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Do cardiac risk stratification indexes accurately estimate perioperative risk in noncardiac surgery patients?

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Neither of the two cardiac risk assessment indexes most commonly used (Table 1)1,2 is completely accurate, nor is one superior to the other. To provide the most accurate assessment of cardiac risk, practitioners need to select the index most applicable to the circumstances of the individual patient.


The Revised Cardiac Risk Index and the National Surgical Quality Improvement Program index
About 5% of patients undergoing noncardiac surgery have a major cardiac complication within the first 30 postoperative days.3,4 This rate has been rising, primarily due to an increasing prevalence of cardiac comorbidities. Thus, accurate preoperative cardiac risk stratification is needed to assess the risk of perioperative major cardiac complications in all patients scheduled for noncardiac surgery. This information helps the perioperative team and patient to better weigh the benefits and risks of surgery and to optimize its timing and location (eg, inpatient vs outpatient surgery center).


The 2 risk assessment indexes most often used are:

  • The Revised Cardiac Risk Index (RCRI)1
  • The National Surgical Quality Improvement Program (NSQIP) risk index, also known as the Gupta index.2

Both are endorsed by the American College of Cardiology (ACC) and the American Heart Association (AHA).5 The RCRI, introduced in 1999, is more commonly used, but the NSQIP, introduced in 2011, is based on a larger sample size.

Both indexes consider various factors in estimating the risk, with some overlap. The main outcome assessed in both indexes is the risk of a major cardiac event, ie, myocardial infarction or cardiac arrest. The RCRI outcome also includes ventricular fibrillation, complete heart block, and pulmonary edema, which may be sequelae to cardiac arrest and myocardial infarction. This difference in defined outcomes between the indexes is not likely to account for a significant variation in the prediction of risk; however, this is difficult to prove.

Each index defines myocardial infarction differently. The current clinical definition6 includes detection of a rise or fall of cardiac biomarker values (preferably cardiac troponins) with at least 1 value above the 99th percentile upper reference limit and at least 1 of the following:

  • Symptoms of ischemia
  • New ST-T wave changes or new left bundle branch block
  • New pathologic Q waves
  • Imaging evidence of new loss of viable myocardium tissue or new regional wall- motion abnormality
  • Finding of an intracoronary thrombus.

As seen in Table 1, the definition of myocardial infarction in NSQIP was one of the following: ST-segment elevation, new left bundle branch block, Q waves, or a troponin level greater than 3 times normal. Patients may have mild troponin leak of unknown significance without chest pain after surgery. This suggests that NSQIP may have overdiagnosed myocardial infarction.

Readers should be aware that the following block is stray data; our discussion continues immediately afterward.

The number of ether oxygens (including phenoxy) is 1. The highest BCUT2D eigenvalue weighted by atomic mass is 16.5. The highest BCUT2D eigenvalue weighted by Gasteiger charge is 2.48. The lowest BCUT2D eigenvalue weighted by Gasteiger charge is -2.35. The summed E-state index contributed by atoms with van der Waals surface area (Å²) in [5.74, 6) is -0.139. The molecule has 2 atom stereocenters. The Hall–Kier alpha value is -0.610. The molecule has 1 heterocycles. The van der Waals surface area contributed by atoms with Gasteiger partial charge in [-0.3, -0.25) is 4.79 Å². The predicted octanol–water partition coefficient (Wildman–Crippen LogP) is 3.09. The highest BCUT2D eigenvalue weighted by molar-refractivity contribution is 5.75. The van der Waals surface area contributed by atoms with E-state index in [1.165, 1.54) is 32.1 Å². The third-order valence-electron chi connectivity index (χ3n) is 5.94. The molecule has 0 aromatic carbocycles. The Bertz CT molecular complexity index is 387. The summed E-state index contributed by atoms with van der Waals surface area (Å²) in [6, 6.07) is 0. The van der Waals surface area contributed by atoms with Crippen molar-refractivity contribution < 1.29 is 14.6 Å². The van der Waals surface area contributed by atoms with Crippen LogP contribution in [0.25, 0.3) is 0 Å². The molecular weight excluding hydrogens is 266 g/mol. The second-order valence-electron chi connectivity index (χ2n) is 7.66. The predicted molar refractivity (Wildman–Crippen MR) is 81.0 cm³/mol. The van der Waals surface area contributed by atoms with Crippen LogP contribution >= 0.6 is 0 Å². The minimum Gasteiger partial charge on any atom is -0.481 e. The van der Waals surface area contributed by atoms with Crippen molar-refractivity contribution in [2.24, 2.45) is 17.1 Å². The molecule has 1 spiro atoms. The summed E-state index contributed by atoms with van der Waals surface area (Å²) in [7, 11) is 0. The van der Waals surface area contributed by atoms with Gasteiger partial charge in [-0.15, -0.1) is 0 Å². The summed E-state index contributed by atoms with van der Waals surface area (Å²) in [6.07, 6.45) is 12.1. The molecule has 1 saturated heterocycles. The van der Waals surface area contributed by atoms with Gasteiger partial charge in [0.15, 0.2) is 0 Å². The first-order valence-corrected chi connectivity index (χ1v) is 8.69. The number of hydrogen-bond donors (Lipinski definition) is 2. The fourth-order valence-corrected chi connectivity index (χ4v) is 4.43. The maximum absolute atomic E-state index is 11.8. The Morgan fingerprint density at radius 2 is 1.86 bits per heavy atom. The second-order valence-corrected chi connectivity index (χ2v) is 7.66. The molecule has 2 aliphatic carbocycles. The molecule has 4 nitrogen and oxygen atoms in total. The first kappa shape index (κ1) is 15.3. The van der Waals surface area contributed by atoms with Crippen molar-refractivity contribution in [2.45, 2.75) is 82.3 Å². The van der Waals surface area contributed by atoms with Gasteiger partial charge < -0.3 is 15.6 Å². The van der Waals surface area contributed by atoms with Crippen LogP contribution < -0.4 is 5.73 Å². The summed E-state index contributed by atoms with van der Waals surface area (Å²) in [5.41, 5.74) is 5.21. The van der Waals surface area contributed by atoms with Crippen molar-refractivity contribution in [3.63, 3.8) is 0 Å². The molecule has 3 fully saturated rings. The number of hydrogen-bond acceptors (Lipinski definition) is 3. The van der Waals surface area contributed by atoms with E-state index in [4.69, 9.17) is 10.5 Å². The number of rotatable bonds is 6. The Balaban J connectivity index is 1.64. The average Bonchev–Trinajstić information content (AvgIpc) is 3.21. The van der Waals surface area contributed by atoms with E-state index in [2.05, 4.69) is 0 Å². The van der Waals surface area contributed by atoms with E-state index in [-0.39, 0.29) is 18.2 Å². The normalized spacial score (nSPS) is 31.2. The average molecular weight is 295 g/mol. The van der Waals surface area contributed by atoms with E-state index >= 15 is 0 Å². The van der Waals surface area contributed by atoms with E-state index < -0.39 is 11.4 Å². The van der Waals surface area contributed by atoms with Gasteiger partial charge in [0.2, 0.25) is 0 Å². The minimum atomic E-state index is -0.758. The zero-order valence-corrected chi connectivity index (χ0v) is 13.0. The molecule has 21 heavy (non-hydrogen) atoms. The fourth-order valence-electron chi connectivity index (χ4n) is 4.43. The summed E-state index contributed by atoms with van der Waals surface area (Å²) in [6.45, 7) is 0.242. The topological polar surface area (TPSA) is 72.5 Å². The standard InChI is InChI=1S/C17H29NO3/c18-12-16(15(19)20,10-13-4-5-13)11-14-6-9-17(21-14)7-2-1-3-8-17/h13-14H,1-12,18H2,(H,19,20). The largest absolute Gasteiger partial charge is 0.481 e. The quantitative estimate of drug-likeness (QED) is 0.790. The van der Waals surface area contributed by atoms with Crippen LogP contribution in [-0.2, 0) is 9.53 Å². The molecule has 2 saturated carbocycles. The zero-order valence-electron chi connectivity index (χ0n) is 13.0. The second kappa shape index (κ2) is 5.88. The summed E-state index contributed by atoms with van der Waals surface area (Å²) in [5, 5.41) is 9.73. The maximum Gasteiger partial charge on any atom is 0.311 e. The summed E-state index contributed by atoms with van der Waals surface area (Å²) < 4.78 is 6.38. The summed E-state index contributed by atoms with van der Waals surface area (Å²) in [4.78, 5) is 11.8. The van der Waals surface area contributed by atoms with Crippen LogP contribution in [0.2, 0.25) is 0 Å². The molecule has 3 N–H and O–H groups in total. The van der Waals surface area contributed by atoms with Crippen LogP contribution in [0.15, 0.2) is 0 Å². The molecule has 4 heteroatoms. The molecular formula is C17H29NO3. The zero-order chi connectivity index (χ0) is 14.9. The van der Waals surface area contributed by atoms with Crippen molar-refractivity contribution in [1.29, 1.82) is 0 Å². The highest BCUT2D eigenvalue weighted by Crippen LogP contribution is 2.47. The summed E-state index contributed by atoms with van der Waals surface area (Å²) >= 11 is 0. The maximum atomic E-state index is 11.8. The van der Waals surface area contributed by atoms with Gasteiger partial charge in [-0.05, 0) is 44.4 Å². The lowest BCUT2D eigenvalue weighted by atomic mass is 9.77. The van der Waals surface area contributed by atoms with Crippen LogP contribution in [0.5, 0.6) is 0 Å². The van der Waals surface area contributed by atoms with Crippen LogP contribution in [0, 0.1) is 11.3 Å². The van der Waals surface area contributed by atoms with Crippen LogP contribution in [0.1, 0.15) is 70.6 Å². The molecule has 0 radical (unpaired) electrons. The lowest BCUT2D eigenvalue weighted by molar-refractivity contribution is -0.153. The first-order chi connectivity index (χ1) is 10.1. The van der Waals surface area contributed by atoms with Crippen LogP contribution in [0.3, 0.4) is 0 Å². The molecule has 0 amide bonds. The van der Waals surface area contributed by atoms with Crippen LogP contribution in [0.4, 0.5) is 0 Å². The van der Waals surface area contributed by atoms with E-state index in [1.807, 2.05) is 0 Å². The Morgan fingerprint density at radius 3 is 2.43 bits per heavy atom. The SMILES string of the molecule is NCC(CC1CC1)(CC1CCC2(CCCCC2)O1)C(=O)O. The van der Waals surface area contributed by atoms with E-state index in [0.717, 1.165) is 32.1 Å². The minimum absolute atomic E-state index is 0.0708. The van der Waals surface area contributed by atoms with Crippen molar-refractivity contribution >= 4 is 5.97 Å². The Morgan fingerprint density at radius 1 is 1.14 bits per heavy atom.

In clinical practice, which risk index is more accurate? Should clinicians become familiar with one index and keep using it? The 2014 ACC/AHA guidelines5 do not recommend one over the other, nor do they define the clinical situations that could lead to significant underestimation of risk.

The following are cases in which the indexes provide contradictory risk assessments.

Case 1. A 60-year-old man scheduled for surgery has diabetes mellitus, for which he takes insulin, and stable heart failure (left ventricular ejection fraction 40%). His RCRI score is 2, indicating an elevated 7% risk of cardiac complications; however, his NSQIP index is 0.31%. In this case, the NSQIP index probably underestimates the risk, as insulin-dependent diabetes and heart failure are not variables in the NSQIP index.

Case 2. A 60-year-old man who is partially functionally dependent and is on oxygen for severe chronic obstructive pulmonary disease is scheduled for craniotomy. His RCRI score is 0 (low risk), but his NSQIP index score (4.87%) indicates an elevated risk of cardiac complications based on his functional status, symptomatic chronic obstructive pulmonary disease, and high-risk surgery. In this case, the RCRI probably underestimates the risk.

These cases show that practitioners should not rely on just one index, but should rather decide which index to apply case by case. This avoids underestimating the risk. In patients with poor functional status and higher American Society of Anesthesiology class, the NSQIP index may provide a more accurate risk estimation than the RCRI. Patients with cardiomyopathy as well as those with insulin-dependent diabetes may be well assessed by the RCRI.

The following situations require additional caution when using these indexes, to avoid over- and underestimating cardiac risk.

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